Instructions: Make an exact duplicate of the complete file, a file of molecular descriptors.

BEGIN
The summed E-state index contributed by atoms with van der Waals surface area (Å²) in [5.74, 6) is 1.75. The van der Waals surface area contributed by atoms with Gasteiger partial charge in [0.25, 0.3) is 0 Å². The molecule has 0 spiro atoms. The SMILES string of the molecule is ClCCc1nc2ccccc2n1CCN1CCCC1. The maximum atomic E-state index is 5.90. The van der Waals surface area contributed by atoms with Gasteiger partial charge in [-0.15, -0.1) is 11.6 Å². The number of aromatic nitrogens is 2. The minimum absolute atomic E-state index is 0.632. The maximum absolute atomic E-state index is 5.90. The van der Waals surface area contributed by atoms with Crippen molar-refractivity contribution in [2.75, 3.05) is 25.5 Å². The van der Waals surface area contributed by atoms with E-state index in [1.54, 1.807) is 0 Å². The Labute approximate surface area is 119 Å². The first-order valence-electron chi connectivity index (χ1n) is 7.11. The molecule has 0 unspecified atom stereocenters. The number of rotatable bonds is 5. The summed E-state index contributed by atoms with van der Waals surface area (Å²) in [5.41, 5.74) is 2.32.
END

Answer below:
The summed E-state index contributed by atoms with van der Waals surface area (Å²) in [5.74, 6) is 1.75. The van der Waals surface area contributed by atoms with Gasteiger partial charge in [0.25, 0.3) is 0 Å². The molecule has 0 spiro atoms. The SMILES string of the molecule is ClCCc1nc2ccccc2n1CCN1CCCC1. The maximum atomic E-state index is 5.90. The van der Waals surface area contributed by atoms with Gasteiger partial charge in [-0.15, -0.1) is 11.6 Å². The number of aromatic nitrogens is 2. The minimum absolute atomic E-state index is 0.632. The maximum absolute atomic E-state index is 5.90. The van der Waals surface area contributed by atoms with Crippen molar-refractivity contribution in [2.75, 3.05) is 25.5 Å². The van der Waals surface area contributed by atoms with E-state index in [1.54, 1.807) is 0 Å². The Labute approximate surface area is 119 Å². The first-order valence-electron chi connectivity index (χ1n) is 7.11. The molecule has 0 unspecified atom stereocenters. The number of rotatable bonds is 5. The summed E-state index contributed by atoms with van der Waals surface area (Å²) in [5.41, 5.74) is 2.32.